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Journal Article

Citation

Wallingford R, Ducharme MB, Pommier E. Eur. J. Appl. Physiol. 2000; 82(1-2): 24-29.

Affiliation

School of Human Kinetics, Laurentien University, Sudbury, Ontario, Canada.

Copyright

(Copyright © 2000, Holtzbrinck Springer Nature Publishing Group)

DOI

unavailable

PMID

10879439

Abstract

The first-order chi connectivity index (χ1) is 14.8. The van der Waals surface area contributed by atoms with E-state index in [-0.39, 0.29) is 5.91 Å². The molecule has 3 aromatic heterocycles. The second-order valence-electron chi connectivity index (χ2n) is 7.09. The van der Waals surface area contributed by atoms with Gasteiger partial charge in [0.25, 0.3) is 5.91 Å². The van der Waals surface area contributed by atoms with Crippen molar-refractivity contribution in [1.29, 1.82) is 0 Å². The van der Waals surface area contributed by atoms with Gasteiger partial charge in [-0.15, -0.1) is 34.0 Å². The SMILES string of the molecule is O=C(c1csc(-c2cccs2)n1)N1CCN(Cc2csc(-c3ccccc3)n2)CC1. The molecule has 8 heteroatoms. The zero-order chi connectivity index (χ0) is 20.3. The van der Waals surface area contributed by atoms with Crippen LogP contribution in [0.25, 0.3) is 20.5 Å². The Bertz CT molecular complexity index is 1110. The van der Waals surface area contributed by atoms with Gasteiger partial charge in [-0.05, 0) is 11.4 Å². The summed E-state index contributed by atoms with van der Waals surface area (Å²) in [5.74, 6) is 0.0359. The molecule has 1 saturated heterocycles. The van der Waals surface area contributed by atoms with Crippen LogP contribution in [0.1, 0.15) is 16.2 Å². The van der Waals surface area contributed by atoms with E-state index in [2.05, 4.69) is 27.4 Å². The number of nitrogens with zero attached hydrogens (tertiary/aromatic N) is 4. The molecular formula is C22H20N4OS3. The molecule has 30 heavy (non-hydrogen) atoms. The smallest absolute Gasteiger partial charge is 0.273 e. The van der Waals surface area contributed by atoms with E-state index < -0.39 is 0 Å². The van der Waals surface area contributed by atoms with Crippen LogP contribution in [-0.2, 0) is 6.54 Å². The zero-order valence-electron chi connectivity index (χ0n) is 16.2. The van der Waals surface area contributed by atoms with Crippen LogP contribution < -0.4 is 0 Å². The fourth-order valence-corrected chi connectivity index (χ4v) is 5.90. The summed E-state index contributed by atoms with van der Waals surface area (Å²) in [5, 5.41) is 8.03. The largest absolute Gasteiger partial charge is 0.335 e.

The influence of body adiposity, arm skinfold thickness, aerobic capacity, and cooling rate were studied in a mock survival swimming situation conducted in water at around 14 degrees C. Seventeen adult participants wore personal floatation devices on top of seasonal clothing and were asked to swim as far as they could, as if attempting to reach shore following an accidental immersion in cold water. Triceps and patellar skinfold thickness showed a significant correlation with distance covered (r = 0.70 and 0.56, respectively), while abdominal skinfold and percent body fat showed no significant correlation. Maximum oxygen consumption (VO2max) was not significantly related to distance covered. There was a negative correlation between body cooling rate during the swimming period and distance covered. A multiple stepwise regression analysis, however, indicated that the only significant contributor to variance in the distance covered was the triceps skinfold thickness (r2 = 0.49). It was concluded that for a healthy subject accidentally immersed in cold water, triceps skinfold thickness is a stronger predictor of the swimming distance covered than body adiposity, VO2max, or the drop in core temperature.

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